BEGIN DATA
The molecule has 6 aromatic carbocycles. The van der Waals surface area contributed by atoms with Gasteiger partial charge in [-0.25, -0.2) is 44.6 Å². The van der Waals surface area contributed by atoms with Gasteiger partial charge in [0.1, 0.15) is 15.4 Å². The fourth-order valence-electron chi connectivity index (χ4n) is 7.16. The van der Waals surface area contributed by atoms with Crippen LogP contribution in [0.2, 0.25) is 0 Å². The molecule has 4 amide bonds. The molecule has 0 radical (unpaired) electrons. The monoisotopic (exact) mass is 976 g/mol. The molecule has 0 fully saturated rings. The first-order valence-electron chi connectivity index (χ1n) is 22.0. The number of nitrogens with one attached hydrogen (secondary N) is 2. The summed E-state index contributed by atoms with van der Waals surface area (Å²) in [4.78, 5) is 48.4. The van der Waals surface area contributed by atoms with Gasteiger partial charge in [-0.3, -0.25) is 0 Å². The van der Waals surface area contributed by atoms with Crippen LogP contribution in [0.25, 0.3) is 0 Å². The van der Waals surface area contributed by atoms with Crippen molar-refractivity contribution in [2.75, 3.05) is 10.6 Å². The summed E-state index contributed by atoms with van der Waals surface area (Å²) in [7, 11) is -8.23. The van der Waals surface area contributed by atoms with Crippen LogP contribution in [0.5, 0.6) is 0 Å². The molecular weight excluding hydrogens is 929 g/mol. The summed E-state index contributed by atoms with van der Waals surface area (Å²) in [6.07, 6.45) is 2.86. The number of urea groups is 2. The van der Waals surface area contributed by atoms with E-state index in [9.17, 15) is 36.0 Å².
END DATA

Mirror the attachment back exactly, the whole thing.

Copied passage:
The molecule has 6 aromatic carbocycles. The van der Waals surface area contributed by atoms with Gasteiger partial charge in [-0.25, -0.2) is 44.6 Å². The van der Waals surface area contributed by atoms with Gasteiger partial charge in [0.1, 0.15) is 15.4 Å². The fourth-order valence-electron chi connectivity index (χ4n) is 7.16. The van der Waals surface area contributed by atoms with Crippen LogP contribution in [0.2, 0.25) is 0 Å². The molecule has 4 amide bonds. The molecule has 0 radical (unpaired) electrons. The monoisotopic (exact) mass is 976 g/mol. The molecule has 0 fully saturated rings. The first-order valence-electron chi connectivity index (χ1n) is 22.0. The number of nitrogens with one attached hydrogen (secondary N) is 2. The summed E-state index contributed by atoms with van der Waals surface area (Å²) in [4.78, 5) is 48.4. The van der Waals surface area contributed by atoms with Gasteiger partial charge in [-0.3, -0.25) is 0 Å². The van der Waals surface area contributed by atoms with Crippen LogP contribution in [0.25, 0.3) is 0 Å². The van der Waals surface area contributed by atoms with Crippen molar-refractivity contribution in [2.75, 3.05) is 10.6 Å². The summed E-state index contributed by atoms with van der Waals surface area (Å²) in [7, 11) is -8.23. The van der Waals surface area contributed by atoms with Crippen LogP contribution in [0.5, 0.6) is 0 Å². The molecular weight excluding hydrogens is 929 g/mol. The summed E-state index contributed by atoms with van der Waals surface area (Å²) in [6.07, 6.45) is 2.86. The number of urea groups is 2. The van der Waals surface area contributed by atoms with E-state index in [9.17, 15) is 36.0 Å².